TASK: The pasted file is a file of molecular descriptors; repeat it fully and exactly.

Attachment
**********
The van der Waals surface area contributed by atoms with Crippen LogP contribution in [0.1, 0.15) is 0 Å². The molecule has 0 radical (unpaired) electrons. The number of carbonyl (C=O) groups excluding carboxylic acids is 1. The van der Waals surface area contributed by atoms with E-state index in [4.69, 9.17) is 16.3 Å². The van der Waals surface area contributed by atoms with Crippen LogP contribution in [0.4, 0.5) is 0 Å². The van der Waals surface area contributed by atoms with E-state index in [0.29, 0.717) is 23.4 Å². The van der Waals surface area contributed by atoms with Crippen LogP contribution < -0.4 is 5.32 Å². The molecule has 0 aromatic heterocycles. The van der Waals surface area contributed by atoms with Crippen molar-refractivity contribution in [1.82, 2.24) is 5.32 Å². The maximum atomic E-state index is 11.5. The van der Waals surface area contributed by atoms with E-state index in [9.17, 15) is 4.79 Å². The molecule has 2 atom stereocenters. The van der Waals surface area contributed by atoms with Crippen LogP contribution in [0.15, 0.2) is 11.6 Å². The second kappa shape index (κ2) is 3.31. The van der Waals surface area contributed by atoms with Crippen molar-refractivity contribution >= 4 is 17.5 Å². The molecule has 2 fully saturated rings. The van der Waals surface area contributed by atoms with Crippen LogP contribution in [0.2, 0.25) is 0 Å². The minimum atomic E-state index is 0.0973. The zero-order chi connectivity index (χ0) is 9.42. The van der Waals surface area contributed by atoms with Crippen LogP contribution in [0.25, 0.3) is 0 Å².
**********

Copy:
The van der Waals surface area contributed by atoms with Crippen LogP contribution in [0.1, 0.15) is 0 Å². The molecule has 0 radical (unpaired) electrons. The number of carbonyl (C=O) groups excluding carboxylic acids is 1. The van der Waals surface area contributed by atoms with E-state index in [4.69, 9.17) is 16.3 Å². The van der Waals surface area contributed by atoms with Crippen LogP contribution in [0.4, 0.5) is 0 Å². The van der Waals surface area contributed by atoms with E-state index in [0.29, 0.717) is 23.4 Å². The van der Waals surface area contributed by atoms with Crippen LogP contribution < -0.4 is 5.32 Å². The molecule has 0 aromatic heterocycles. The van der Waals surface area contributed by atoms with Crippen molar-refractivity contribution in [1.82, 2.24) is 5.32 Å². The maximum atomic E-state index is 11.5. The van der Waals surface area contributed by atoms with E-state index in [9.17, 15) is 4.79 Å². The molecule has 2 atom stereocenters. The van der Waals surface area contributed by atoms with Crippen LogP contribution in [0.15, 0.2) is 11.6 Å². The second kappa shape index (κ2) is 3.31. The van der Waals surface area contributed by atoms with Crippen molar-refractivity contribution >= 4 is 17.5 Å². The molecule has 2 fully saturated rings. The van der Waals surface area contributed by atoms with Crippen LogP contribution in [0.2, 0.25) is 0 Å². The minimum atomic E-state index is 0.0973. The zero-order chi connectivity index (χ0) is 9.42. The van der Waals surface area contributed by atoms with Crippen LogP contribution in [0.25, 0.3) is 0 Å².